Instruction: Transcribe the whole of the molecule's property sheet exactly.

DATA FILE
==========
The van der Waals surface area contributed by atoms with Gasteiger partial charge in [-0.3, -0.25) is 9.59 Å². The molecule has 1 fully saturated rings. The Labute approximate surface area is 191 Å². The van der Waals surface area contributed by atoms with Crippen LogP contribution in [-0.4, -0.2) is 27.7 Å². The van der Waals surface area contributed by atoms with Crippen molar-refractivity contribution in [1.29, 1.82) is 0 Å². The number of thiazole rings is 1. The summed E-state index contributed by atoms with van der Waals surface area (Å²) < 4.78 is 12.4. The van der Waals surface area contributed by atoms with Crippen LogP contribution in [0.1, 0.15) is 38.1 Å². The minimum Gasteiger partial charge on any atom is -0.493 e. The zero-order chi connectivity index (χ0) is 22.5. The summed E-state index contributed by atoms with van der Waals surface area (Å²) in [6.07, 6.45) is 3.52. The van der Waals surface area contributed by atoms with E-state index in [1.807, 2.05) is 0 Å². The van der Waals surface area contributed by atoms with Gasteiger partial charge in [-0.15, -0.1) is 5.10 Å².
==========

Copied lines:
The van der Waals surface area contributed by atoms with Gasteiger partial charge in [-0.3, -0.25) is 9.59 Å². The molecule has 1 fully saturated rings. The Labute approximate surface area is 191 Å². The van der Waals surface area contributed by atoms with Crippen LogP contribution in [-0.4, -0.2) is 27.7 Å². The van der Waals surface area contributed by atoms with Crippen molar-refractivity contribution in [1.29, 1.82) is 0 Å². The number of thiazole rings is 1. The summed E-state index contributed by atoms with van der Waals surface area (Å²) < 4.78 is 12.4. The van der Waals surface area contributed by atoms with Crippen LogP contribution in [0.1, 0.15) is 38.1 Å². The minimum Gasteiger partial charge on any atom is -0.493 e. The zero-order chi connectivity index (χ0) is 22.5. The summed E-state index contributed by atoms with van der Waals surface area (Å²) in [6.07, 6.45) is 3.52. The van der Waals surface area contributed by atoms with E-state index in [1.807, 2.05) is 0 Å². The van der Waals surface area contributed by atoms with Gasteiger partial charge in [-0.15, -0.1) is 5.10 Å².